By Jason Rantanen
Solutran, Inc. v. Evalon, Inc., U.S. Bancorp (Fed. Cir. 2019) 19-1345.Opinion.7-30-2019
Panel: Chen (author), Hughes and Stoll
This opinion involves review of a district court opinion denying summary judgment that claims 1-5 of U.S. Patent NO. 8,311,945 are invalid for failure to recite patent-eligible subject matter. (The district court also granted summary judgment that the claims were infringed.)
Claim 1 is below. Without knowing more, can you predict how the court resolved the appeal?
1. A method for processing paper checks, comprising:
a) electronically receiving a data file containing data captured at a merchant’s point of purchase, said data including an amount of a transaction as-sociated with MICR information for each paper check, and said data file not including images of said checks;
b) after step a), crediting an account for the mer-chant;
c) after step b), receiving said paper checks and scanning said checks with a digital image scanner thereby creating digital images of said checks and, for each said check, associating said digital image with said check’s MICR information; and
d) comparing by a computer said digital images, with said data in the data file to find matches.
The answer is after the jump.
The Federal Circuit reversed the district court, holding that the claims failed to recite patent-eligible subject matter. The CAFC first held that the claims “are directed to the abstract idea of crediting a merchant’s account as early as possible while electronically processing a check,” Slip Op. at 7, a conclusion that followed from Ultramercial v. Hulu, 772 F.3d 709 (Fed. Cir. 2014) and Content Extraction & Transmission LLC v. Wells Fargo Bank, National Ass’n, 776 F.3d 1343 (Fed. Cir. 2014), and was not at odds with Enfish, LLC v. Microsoft, 822 F.3d 1327 (Fed. Cir. 2016). The court then concluded that the claims did not “contain a sufficiently transformative inventive concept so as to be patent eligible” by, for example, “‘purport to improve the functioning of the computer itself’ or ‘effect an improvement in any other technology or technical field.'” Id. at 12. A key issue was that, even by the terms of the patent itself, the only potentially inventive concept was the abstract idea itself:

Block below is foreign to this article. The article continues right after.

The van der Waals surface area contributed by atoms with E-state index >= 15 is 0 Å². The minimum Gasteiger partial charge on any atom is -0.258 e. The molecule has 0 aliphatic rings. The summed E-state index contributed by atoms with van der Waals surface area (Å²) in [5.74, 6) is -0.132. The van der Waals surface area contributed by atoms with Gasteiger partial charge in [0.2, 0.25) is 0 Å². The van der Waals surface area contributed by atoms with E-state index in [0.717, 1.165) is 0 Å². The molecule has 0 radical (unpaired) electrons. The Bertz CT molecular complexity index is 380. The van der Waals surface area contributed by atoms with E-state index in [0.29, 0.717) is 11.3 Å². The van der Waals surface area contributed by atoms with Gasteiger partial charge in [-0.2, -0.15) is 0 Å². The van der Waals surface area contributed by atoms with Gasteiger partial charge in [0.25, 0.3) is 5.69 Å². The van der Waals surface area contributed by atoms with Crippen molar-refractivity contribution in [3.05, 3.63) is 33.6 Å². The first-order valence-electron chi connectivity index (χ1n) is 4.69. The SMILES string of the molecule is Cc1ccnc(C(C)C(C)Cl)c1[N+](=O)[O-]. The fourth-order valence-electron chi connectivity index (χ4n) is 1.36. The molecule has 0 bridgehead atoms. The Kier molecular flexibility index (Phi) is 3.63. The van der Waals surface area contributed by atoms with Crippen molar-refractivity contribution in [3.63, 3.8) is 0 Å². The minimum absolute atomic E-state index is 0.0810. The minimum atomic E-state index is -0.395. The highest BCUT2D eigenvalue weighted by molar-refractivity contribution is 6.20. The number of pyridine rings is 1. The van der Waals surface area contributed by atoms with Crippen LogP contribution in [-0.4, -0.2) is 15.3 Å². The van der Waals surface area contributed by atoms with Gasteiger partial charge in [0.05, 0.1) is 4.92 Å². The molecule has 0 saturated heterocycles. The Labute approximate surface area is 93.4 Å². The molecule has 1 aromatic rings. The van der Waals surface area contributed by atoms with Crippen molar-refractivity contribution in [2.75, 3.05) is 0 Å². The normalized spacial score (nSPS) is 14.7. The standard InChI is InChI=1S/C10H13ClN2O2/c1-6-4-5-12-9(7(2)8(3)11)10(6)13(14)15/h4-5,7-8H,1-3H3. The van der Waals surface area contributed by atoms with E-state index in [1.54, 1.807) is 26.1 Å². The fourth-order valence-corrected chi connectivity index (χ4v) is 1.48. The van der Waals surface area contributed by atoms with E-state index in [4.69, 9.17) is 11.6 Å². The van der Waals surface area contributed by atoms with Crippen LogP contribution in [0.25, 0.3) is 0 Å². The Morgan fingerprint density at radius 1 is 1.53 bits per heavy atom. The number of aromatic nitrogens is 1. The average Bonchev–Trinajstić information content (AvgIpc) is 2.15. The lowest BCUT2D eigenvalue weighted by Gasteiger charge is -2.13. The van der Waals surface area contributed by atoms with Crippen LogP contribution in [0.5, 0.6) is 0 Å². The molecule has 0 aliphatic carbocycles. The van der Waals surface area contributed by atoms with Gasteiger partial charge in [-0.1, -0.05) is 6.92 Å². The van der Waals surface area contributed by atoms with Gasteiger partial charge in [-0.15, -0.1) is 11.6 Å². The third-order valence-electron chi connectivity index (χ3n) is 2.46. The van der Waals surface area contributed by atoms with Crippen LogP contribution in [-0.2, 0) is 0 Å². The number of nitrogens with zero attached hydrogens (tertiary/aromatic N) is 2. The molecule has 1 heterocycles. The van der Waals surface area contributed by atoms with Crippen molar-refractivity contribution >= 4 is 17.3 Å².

As we noted above, the background of the ’945 patent describes each individual step in claim 1 as being conventional. Reordering the steps so that account crediting occurs before check scanning (as opposed to the other way around) represents the abstract idea in the claim, making it insufficient to constitute an inventive concept.
Conclusion: claims invalid for failure to recite patent-eligible subject matter.